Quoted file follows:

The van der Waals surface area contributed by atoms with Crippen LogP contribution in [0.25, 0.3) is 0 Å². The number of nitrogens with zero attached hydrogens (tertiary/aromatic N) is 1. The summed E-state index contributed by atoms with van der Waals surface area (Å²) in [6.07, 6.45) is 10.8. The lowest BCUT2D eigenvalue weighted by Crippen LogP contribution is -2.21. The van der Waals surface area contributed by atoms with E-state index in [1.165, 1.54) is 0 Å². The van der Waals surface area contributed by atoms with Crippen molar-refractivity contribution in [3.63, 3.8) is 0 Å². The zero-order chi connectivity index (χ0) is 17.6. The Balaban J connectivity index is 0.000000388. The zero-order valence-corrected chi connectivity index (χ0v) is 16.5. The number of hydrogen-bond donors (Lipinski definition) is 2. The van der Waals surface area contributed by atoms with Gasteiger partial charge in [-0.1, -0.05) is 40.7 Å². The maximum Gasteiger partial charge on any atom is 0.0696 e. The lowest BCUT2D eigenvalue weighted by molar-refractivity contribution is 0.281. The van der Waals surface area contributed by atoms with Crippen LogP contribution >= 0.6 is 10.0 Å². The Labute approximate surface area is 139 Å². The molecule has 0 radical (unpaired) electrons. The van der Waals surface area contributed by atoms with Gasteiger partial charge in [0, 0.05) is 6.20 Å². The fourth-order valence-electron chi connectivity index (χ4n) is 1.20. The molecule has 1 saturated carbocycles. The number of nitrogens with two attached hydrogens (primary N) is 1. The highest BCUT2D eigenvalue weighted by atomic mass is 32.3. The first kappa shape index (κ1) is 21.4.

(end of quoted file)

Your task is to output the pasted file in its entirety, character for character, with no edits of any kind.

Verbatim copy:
The van der Waals surface area contributed by atoms with Crippen LogP contribution in [0.25, 0.3) is 0 Å². The number of nitrogens with zero attached hydrogens (tertiary/aromatic N) is 1. The summed E-state index contributed by atoms with van der Waals surface area (Å²) in [6.07, 6.45) is 10.8. The lowest BCUT2D eigenvalue weighted by Crippen LogP contribution is -2.21. The van der Waals surface area contributed by atoms with E-state index in [1.165, 1.54) is 0 Å². The van der Waals surface area contributed by atoms with Crippen molar-refractivity contribution in [3.63, 3.8) is 0 Å². The zero-order chi connectivity index (χ0) is 17.6. The Balaban J connectivity index is 0.000000388. The zero-order valence-corrected chi connectivity index (χ0v) is 16.5. The number of hydrogen-bond donors (Lipinski definition) is 2. The van der Waals surface area contributed by atoms with Gasteiger partial charge in [-0.1, -0.05) is 40.7 Å². The maximum Gasteiger partial charge on any atom is 0.0696 e. The lowest BCUT2D eigenvalue weighted by molar-refractivity contribution is 0.281. The van der Waals surface area contributed by atoms with Crippen LogP contribution >= 0.6 is 10.0 Å². The Labute approximate surface area is 139 Å². The molecule has 0 radical (unpaired) electrons. The van der Waals surface area contributed by atoms with Gasteiger partial charge in [0, 0.05) is 6.20 Å². The fourth-order valence-electron chi connectivity index (χ4n) is 1.20. The molecule has 1 saturated carbocycles. The number of nitrogens with two attached hydrogens (primary N) is 1. The highest BCUT2D eigenvalue weighted by atomic mass is 32.3. The first kappa shape index (κ1) is 21.4.